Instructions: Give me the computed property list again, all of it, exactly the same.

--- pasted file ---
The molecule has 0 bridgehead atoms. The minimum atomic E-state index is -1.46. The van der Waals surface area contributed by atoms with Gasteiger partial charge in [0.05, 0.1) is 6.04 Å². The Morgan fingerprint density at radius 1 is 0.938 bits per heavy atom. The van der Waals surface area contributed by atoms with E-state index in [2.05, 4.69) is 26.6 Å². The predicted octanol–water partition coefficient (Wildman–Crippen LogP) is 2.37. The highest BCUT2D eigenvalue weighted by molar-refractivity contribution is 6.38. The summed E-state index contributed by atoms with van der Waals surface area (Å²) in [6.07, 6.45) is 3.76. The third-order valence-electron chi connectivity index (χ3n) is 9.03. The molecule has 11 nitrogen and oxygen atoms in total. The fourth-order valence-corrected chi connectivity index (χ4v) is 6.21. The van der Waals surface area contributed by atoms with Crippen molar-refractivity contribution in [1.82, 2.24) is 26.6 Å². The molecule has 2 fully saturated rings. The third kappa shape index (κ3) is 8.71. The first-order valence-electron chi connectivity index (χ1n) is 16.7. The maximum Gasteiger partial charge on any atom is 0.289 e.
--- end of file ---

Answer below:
The molecule has 0 bridgehead atoms. The minimum atomic E-state index is -1.46. The van der Waals surface area contributed by atoms with Gasteiger partial charge in [0.05, 0.1) is 6.04 Å². The Morgan fingerprint density at radius 1 is 0.938 bits per heavy atom. The van der Waals surface area contributed by atoms with E-state index in [2.05, 4.69) is 26.6 Å². The predicted octanol–water partition coefficient (Wildman–Crippen LogP) is 2.37. The highest BCUT2D eigenvalue weighted by molar-refractivity contribution is 6.38. The summed E-state index contributed by atoms with van der Waals surface area (Å²) in [6.07, 6.45) is 3.76. The third-order valence-electron chi connectivity index (χ3n) is 9.03. The molecule has 11 nitrogen and oxygen atoms in total. The fourth-order valence-corrected chi connectivity index (χ4v) is 6.21. The van der Waals surface area contributed by atoms with Crippen molar-refractivity contribution in [1.82, 2.24) is 26.6 Å². The molecule has 2 fully saturated rings. The third kappa shape index (κ3) is 8.71. The first-order valence-electron chi connectivity index (χ1n) is 16.7. The maximum Gasteiger partial charge on any atom is 0.289 e.